“I charmed a snake,” our brother said, on the phone from the airport in Singapore. He was just back from a visit to Karachi, in Pakistan, where he investigated business opportunities for a major manufacturer of computers and printers.
He was a bit nervous going to Pakistan, although he’s been traveling to places like that for most of his career. Pakistan is what you’d call a “frontier” market. Karachi is a city of 15 million people. That’s a lot of customers. But geopolitically speaking, there’s also a lot of risk.
“What do you mean you charmed a snake?”
“My urdu-speaking guide figured I’d be interested. It was exciting, as if I needed any more adrenaline. He tried to upsell me on a fight between the snake and a ferret.”
“Did you take him up on it? How much did it cost?”
“No, I didn’t go for that. But it sounded like a good match up.”
We mention the story only in reference to our conversation about cane toads yesterday. What we were really after is how things compete and adapt in nature, and the consequences of introducing new species into conditions they are not suited for. The downside, in finance, is a huge bloom of non-performing loans, mis-allocated capital, bankruptcy, misery, and despair.
The upside is that if the cane toad can thrive in Australia, where it did not evolve, older business and entire industries from the industrial age might be able to make the leap to the next century intact, and even thrive. Even the coal industry.
The installed base of coal-fired power plants is so large globally, and coal so integral to electric power generation, that it will not be mothballed or replaced over-night simply to placate Al Gore and the op ed page at the Age. But in the current political….climate…reducing, capturing, or eliminating carbon emissions will be a key objective of coal companies and public policy. So how’s it going to work and who’s going to do it?
That’s a more complicated question that we have time for in superficial notes. But we’re keeping our eye on French company Alstom. Right now, most carbon-capture (sequestration) technology takes place “post-combustion.” That is, no one has figured out how to take the carbon dioxide out of the coal before you burn it. So instead, everyone seems to be working on ways to more efficiently capture, use, or store the CO2 that’s produced from coal-fired power generation.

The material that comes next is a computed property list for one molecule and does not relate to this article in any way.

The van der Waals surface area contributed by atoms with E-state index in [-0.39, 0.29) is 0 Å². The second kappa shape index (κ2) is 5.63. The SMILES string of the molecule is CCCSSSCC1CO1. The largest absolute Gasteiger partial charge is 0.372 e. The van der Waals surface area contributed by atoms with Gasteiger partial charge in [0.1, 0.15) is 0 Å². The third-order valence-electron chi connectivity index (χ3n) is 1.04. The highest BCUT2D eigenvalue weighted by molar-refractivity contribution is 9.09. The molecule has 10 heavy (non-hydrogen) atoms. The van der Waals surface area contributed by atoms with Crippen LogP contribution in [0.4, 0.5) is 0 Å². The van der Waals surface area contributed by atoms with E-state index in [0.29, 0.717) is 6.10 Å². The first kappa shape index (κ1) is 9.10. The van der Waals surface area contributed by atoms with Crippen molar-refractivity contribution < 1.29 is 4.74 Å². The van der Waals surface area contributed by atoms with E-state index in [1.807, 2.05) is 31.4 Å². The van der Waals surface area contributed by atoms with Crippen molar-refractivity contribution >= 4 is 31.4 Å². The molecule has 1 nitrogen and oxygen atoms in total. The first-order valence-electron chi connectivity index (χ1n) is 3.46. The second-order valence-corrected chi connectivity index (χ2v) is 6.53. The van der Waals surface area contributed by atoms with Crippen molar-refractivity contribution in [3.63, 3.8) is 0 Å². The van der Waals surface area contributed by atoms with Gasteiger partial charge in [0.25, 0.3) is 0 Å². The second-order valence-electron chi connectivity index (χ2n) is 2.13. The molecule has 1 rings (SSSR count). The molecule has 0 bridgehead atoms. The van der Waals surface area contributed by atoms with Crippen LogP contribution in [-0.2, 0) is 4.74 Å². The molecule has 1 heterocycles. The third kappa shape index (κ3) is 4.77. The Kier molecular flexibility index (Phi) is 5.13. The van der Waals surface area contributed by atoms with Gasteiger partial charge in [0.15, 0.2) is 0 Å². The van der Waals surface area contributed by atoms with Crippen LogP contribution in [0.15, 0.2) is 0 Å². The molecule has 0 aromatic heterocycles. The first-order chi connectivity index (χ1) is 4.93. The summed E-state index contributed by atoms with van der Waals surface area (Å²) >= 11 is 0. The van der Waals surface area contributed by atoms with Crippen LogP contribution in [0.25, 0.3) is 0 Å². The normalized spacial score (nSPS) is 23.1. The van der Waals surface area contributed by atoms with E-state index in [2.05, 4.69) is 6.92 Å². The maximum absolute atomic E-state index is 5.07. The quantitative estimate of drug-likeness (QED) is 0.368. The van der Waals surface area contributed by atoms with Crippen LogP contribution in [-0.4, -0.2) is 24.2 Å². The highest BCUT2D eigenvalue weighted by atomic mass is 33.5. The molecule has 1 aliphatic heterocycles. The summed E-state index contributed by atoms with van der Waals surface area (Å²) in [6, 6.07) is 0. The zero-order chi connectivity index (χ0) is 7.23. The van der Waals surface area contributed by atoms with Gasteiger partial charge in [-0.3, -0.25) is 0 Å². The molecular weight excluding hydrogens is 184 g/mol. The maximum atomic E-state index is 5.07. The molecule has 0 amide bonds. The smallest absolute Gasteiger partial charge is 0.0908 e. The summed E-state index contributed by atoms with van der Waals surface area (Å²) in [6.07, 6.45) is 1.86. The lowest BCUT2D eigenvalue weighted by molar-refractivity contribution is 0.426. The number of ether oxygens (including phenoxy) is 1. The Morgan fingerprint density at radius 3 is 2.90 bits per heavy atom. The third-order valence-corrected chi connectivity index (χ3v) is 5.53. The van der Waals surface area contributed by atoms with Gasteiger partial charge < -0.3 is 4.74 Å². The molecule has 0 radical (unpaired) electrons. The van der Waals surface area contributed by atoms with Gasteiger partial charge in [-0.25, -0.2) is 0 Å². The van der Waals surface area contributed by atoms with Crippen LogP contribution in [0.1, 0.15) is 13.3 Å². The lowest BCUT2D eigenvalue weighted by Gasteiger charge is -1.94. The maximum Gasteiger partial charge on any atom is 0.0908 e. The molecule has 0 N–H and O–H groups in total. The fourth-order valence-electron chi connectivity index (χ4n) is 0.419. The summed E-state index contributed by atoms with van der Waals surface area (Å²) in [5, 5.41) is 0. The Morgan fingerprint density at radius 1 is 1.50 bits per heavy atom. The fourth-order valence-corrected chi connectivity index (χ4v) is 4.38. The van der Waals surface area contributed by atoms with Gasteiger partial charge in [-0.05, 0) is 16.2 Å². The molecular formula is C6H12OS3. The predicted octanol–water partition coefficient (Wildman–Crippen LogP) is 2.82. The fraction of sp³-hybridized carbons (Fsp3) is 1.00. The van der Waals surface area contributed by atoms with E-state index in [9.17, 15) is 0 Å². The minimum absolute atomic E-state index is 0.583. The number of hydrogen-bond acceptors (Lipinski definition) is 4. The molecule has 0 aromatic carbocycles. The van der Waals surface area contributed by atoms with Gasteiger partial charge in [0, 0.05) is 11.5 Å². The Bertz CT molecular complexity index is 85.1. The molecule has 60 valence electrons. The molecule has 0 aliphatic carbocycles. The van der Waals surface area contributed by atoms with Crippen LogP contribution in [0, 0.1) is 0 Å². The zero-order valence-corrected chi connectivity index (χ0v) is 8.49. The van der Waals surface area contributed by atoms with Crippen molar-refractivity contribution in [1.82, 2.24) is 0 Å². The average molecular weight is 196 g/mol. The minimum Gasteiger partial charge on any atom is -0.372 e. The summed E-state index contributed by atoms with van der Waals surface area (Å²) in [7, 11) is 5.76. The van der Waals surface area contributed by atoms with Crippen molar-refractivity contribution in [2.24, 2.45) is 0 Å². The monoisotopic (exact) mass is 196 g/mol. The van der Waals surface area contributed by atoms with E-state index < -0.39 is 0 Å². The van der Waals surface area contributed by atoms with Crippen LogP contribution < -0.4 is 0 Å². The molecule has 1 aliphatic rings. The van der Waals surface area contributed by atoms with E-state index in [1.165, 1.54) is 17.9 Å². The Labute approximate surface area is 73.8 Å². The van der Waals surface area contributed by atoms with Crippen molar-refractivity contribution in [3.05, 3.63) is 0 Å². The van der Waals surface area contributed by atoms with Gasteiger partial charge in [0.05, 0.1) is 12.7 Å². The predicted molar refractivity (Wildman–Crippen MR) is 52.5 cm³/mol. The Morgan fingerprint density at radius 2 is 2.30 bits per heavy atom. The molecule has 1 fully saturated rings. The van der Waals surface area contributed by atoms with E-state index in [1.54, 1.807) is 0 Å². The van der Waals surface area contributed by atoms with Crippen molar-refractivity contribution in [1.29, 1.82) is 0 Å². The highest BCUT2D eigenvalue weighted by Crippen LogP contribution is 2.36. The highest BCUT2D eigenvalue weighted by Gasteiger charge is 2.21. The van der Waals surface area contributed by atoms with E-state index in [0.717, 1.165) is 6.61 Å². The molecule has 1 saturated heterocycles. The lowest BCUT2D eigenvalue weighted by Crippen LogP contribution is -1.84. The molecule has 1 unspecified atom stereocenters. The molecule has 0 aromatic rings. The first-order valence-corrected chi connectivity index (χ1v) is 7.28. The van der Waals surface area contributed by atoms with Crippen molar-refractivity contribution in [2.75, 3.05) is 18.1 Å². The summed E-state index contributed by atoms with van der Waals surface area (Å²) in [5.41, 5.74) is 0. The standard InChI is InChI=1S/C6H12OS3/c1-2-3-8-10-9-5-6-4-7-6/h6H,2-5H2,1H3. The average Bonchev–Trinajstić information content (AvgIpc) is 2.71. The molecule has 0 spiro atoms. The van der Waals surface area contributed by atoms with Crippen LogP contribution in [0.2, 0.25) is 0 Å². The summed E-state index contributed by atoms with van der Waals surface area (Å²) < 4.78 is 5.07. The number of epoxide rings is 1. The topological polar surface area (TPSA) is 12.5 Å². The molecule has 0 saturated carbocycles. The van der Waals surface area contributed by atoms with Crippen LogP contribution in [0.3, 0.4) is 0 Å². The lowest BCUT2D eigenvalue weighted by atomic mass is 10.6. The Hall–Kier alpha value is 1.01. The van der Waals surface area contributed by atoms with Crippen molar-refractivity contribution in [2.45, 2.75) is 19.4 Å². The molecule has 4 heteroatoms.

According to the authors of The Energy Blog, “Alstom’s post-combustion process uses chilled ammonia to capture CO2. This process dramatically reduces the energy required to capture carbon dioxide and isolates it in a highly concentrated, high-pressure form. In laboratory testing, Alstom’s process has demonstrated the potential to capture over 90% of CO2 at a cost that is far less expensive than other carbon capture technologies.
The isolated CO2, once captured, can be used commercially or stored in suitable underground geological sites.”
Bottling up captured carbon dioxide in natural salt caves or other geologic formations seems, well, to be honest, it seems goofy to us. Using that carbon dioxide to enhance the recovery of oil from existing oil wells, definitely less goofy. But all of it is premised on the continued use of coal and the production of coal’s by-products (and by the way, if the Green’s are unhappy about the ecological dangers of uranium mining in Australia, they should take a look at home much uranium is released into the atmosphere as a by-product of coal combustion.)
Another group to keep your eye on is the Babcock and Wilcox Company, which operates as a unit of McDermott International (NYSE: MDR). This company is pursuing what’s called “oxycombustion.” This process reduces the amount of nitrogen oxides released post combustion, making it easier to isolate and capture the carbon dioxide for storage.
We don’t know much about either process really, and this discussion is not a recommendation to buy shares in either firm. We’re simply trying to figure out what the next practical step is in cleaning coal up for wider use. Neither of these technologies, however, is commercially viable yet.
Of the two, the Alstom process has the virtue of being “retrofittable.” You could graft that process on to the existing fleet of coal-fired plants without having to build entire new plants. That would be good for China, America, and India.
What will eventually happen? It’s too early to say. In Outstanding Investments, we’re concentrating on developments in the conventional fossil fuels energy sector. In Australian Small Cap Investigator, we’re taking advantage of the huge amounts of venture capital going into small firms with “alternatives” to fossil fuel (in addition to other small company stories). More on all, plus part two of the Unintended Consequences of 1935, tomorrow!
Markets and Money